I’m color blind, which is sometimes inconvenient. For example, when it’s dark, I can’t distinguish between a sodium street light and a red traffic light.
Recently, I noticed that when I drive a car in the dark on a route which I do not know well, I subconsciously look for light patterns in the air in front of me: If I see a light which does not fit the pattern of all other lights, I know it’s probably a traffic light.
This is an example of brain plasticity: The ability of our brain to rearrange its pattern of activity to overcome deficiencies. If you’re blind, some of the rear areas of your cerebral hemisphere, which usually deal with sight, are used for touch and sound to compensate for the lack of vision.
This happens with many organizations as well. Because of deficiencies, precious resources are used to create work-arounds.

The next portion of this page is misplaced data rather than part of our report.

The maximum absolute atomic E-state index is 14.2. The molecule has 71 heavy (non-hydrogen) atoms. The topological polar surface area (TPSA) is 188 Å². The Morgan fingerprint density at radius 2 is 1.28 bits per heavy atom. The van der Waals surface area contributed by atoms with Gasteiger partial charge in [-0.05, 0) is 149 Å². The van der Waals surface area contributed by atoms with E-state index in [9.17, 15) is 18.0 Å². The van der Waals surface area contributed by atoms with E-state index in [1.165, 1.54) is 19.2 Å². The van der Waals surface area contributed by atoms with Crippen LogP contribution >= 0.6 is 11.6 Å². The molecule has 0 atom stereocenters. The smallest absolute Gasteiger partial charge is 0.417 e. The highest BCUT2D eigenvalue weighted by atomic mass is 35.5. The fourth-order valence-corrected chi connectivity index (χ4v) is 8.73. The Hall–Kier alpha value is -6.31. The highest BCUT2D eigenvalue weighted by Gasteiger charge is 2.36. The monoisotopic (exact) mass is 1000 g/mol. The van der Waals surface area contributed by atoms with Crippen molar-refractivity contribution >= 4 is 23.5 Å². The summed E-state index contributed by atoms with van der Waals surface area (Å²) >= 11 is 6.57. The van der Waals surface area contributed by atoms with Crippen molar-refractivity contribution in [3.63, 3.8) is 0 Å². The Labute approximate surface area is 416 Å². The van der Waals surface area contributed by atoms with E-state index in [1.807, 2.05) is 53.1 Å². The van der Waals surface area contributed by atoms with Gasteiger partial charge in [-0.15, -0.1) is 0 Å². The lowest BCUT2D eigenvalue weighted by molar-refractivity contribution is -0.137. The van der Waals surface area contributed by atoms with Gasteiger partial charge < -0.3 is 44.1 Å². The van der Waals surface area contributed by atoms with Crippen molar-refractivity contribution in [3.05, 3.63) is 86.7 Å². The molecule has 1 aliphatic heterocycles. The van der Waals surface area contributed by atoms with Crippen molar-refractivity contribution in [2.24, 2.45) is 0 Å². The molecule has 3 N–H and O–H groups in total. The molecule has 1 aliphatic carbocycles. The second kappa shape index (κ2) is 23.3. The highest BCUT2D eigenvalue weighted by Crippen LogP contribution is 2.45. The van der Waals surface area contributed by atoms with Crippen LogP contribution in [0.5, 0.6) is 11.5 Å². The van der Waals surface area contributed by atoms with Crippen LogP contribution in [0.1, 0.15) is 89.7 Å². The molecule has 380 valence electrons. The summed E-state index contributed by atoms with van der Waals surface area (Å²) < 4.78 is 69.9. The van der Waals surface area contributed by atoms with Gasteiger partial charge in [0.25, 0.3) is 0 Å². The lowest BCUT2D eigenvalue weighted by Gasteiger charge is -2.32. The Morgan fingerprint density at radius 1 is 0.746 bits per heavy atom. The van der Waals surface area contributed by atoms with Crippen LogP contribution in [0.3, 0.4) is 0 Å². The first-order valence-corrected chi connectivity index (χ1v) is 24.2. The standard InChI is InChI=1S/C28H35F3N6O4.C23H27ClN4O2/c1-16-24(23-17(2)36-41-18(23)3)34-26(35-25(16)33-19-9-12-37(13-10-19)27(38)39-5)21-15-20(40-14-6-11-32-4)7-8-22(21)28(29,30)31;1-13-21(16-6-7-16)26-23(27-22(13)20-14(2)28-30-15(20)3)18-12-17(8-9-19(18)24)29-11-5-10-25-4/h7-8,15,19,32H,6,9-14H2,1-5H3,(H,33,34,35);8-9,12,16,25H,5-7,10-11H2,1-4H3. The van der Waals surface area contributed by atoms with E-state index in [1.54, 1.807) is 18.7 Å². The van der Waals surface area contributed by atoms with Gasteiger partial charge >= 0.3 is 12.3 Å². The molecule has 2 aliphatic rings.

For example, I used to work with an organization which had created a complete, elaborate and effective shadow Excel system, to compensate for the fact that its ERP planning system was only 95% effective.
Here is an interesting idea: If you want to improve the efficiency of an organization, look for what is working remarkably well, which objectively shouldn’t be working in the first place. This is often a sign of a subtle work-around to overcome real deficiencies. Next, focus on fixing the real deficiencies and eliminate the need for the work-around.
The areas where we have the most success against all odds, usually point to our biggest opportunities.